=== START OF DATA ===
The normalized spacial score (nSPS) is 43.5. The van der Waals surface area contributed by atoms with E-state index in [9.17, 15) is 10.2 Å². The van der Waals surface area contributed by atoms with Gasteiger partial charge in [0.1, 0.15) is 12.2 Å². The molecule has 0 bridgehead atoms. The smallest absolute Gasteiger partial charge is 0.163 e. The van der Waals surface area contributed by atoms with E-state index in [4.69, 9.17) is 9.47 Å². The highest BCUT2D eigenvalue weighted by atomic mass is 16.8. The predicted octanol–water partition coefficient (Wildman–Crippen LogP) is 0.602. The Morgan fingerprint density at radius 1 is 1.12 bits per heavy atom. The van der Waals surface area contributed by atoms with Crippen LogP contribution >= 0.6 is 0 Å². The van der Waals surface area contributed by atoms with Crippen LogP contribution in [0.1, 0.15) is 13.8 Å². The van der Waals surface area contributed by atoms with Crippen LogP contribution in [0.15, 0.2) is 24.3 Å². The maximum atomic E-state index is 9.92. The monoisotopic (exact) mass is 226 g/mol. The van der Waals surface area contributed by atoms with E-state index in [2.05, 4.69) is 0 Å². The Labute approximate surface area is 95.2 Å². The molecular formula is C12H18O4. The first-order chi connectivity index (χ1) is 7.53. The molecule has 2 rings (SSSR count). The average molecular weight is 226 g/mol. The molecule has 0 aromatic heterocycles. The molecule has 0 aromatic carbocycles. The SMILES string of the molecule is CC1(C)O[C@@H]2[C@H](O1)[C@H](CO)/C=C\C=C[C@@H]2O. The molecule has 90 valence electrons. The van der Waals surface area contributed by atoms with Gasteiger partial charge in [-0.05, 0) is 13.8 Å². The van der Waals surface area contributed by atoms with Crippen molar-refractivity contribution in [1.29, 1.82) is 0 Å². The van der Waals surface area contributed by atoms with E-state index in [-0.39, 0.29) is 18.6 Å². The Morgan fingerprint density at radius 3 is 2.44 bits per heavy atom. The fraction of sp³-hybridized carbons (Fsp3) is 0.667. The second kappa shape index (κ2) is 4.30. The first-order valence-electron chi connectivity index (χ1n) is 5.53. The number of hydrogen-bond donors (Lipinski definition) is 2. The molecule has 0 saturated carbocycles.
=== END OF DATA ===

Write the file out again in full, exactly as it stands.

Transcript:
The normalized spacial score (nSPS) is 43.5. The van der Waals surface area contributed by atoms with E-state index in [9.17, 15) is 10.2 Å². The van der Waals surface area contributed by atoms with Gasteiger partial charge in [0.1, 0.15) is 12.2 Å². The molecule has 0 bridgehead atoms. The smallest absolute Gasteiger partial charge is 0.163 e. The van der Waals surface area contributed by atoms with E-state index in [4.69, 9.17) is 9.47 Å². The highest BCUT2D eigenvalue weighted by atomic mass is 16.8. The predicted octanol–water partition coefficient (Wildman–Crippen LogP) is 0.602. The Morgan fingerprint density at radius 1 is 1.12 bits per heavy atom. The van der Waals surface area contributed by atoms with Crippen LogP contribution >= 0.6 is 0 Å². The van der Waals surface area contributed by atoms with Crippen LogP contribution in [0.1, 0.15) is 13.8 Å². The van der Waals surface area contributed by atoms with Crippen LogP contribution in [0.15, 0.2) is 24.3 Å². The maximum atomic E-state index is 9.92. The monoisotopic (exact) mass is 226 g/mol. The van der Waals surface area contributed by atoms with E-state index in [2.05, 4.69) is 0 Å². The Labute approximate surface area is 95.2 Å². The molecular formula is C12H18O4. The first-order chi connectivity index (χ1) is 7.53. The molecule has 2 rings (SSSR count). The average molecular weight is 226 g/mol. The molecule has 0 aromatic heterocycles. The molecule has 0 aromatic carbocycles. The SMILES string of the molecule is CC1(C)O[C@@H]2[C@H](O1)[C@H](CO)/C=C\C=C[C@@H]2O. The molecule has 90 valence electrons. The van der Waals surface area contributed by atoms with Gasteiger partial charge in [-0.05, 0) is 13.8 Å². The van der Waals surface area contributed by atoms with Crippen molar-refractivity contribution in [1.29, 1.82) is 0 Å². The van der Waals surface area contributed by atoms with E-state index in [-0.39, 0.29) is 18.6 Å². The Morgan fingerprint density at radius 3 is 2.44 bits per heavy atom. The fraction of sp³-hybridized carbons (Fsp3) is 0.667. The second kappa shape index (κ2) is 4.30. The first-order valence-electron chi connectivity index (χ1n) is 5.53. The number of hydrogen-bond donors (Lipinski definition) is 2. The molecule has 0 saturated carbocycles.